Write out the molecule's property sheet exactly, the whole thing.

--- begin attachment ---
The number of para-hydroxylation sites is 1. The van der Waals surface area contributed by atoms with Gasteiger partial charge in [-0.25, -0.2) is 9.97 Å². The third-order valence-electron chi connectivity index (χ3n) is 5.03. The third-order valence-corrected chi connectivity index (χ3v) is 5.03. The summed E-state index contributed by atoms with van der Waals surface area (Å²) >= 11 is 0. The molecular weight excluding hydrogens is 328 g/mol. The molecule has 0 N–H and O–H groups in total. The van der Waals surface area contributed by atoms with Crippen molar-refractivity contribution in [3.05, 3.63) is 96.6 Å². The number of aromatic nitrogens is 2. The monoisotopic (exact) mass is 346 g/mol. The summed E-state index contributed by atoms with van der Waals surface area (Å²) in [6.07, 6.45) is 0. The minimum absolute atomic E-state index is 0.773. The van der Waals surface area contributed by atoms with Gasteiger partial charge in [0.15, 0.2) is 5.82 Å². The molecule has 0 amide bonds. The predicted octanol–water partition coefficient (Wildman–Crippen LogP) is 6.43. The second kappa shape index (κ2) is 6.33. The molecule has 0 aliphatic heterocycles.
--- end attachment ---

The number of para-hydroxylation sites is 1. The van der Waals surface area contributed by atoms with Gasteiger partial charge in [-0.25, -0.2) is 9.97 Å². The third-order valence-electron chi connectivity index (χ3n) is 5.03. The third-order valence-corrected chi connectivity index (χ3v) is 5.03. The summed E-state index contributed by atoms with van der Waals surface area (Å²) >= 11 is 0. The molecular weight excluding hydrogens is 328 g/mol. The molecule has 0 N–H and O–H groups in total. The van der Waals surface area contributed by atoms with Crippen molar-refractivity contribution in [3.05, 3.63) is 96.6 Å². The number of aromatic nitrogens is 2. The monoisotopic (exact) mass is 346 g/mol. The summed E-state index contributed by atoms with van der Waals surface area (Å²) in [6.07, 6.45) is 0. The minimum absolute atomic E-state index is 0.773. The van der Waals surface area contributed by atoms with Gasteiger partial charge in [0.15, 0.2) is 5.82 Å². The molecule has 0 amide bonds. The predicted octanol–water partition coefficient (Wildman–Crippen LogP) is 6.43. The second kappa shape index (κ2) is 6.33. The molecule has 0 aliphatic heterocycles.